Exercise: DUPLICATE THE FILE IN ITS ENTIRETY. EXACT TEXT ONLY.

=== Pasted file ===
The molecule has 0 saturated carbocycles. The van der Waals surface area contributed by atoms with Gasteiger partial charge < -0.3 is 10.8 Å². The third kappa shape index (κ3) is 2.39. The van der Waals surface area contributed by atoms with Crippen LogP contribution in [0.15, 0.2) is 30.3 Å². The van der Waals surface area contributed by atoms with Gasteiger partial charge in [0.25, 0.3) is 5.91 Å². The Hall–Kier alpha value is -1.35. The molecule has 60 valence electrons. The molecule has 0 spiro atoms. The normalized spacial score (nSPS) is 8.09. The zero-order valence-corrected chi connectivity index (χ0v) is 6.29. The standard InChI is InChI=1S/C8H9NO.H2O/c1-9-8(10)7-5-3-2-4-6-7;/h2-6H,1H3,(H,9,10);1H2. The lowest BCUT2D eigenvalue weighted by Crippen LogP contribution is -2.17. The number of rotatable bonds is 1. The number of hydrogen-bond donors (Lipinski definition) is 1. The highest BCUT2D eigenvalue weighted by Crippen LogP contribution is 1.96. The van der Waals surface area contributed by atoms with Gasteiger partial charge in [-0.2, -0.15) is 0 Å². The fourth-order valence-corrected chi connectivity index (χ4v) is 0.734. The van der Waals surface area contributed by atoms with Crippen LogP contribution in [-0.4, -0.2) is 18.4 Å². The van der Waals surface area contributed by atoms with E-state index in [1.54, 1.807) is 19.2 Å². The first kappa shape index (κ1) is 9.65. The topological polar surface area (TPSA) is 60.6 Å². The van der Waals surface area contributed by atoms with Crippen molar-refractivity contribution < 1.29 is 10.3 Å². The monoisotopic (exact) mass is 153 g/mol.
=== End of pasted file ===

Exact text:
The molecule has 0 saturated carbocycles. The van der Waals surface area contributed by atoms with Gasteiger partial charge < -0.3 is 10.8 Å². The third kappa shape index (κ3) is 2.39. The van der Waals surface area contributed by atoms with Crippen LogP contribution in [0.15, 0.2) is 30.3 Å². The van der Waals surface area contributed by atoms with Gasteiger partial charge in [0.25, 0.3) is 5.91 Å². The Hall–Kier alpha value is -1.35. The molecule has 60 valence electrons. The molecule has 0 spiro atoms. The normalized spacial score (nSPS) is 8.09. The zero-order valence-corrected chi connectivity index (χ0v) is 6.29. The standard InChI is InChI=1S/C8H9NO.H2O/c1-9-8(10)7-5-3-2-4-6-7;/h2-6H,1H3,(H,9,10);1H2. The lowest BCUT2D eigenvalue weighted by Crippen LogP contribution is -2.17. The number of rotatable bonds is 1. The number of hydrogen-bond donors (Lipinski definition) is 1. The highest BCUT2D eigenvalue weighted by Crippen LogP contribution is 1.96. The van der Waals surface area contributed by atoms with Gasteiger partial charge in [-0.2, -0.15) is 0 Å². The fourth-order valence-corrected chi connectivity index (χ4v) is 0.734. The van der Waals surface area contributed by atoms with Crippen LogP contribution in [-0.4, -0.2) is 18.4 Å². The van der Waals surface area contributed by atoms with E-state index in [1.54, 1.807) is 19.2 Å². The first kappa shape index (κ1) is 9.65. The topological polar surface area (TPSA) is 60.6 Å². The van der Waals surface area contributed by atoms with Crippen molar-refractivity contribution < 1.29 is 10.3 Å². The monoisotopic (exact) mass is 153 g/mol.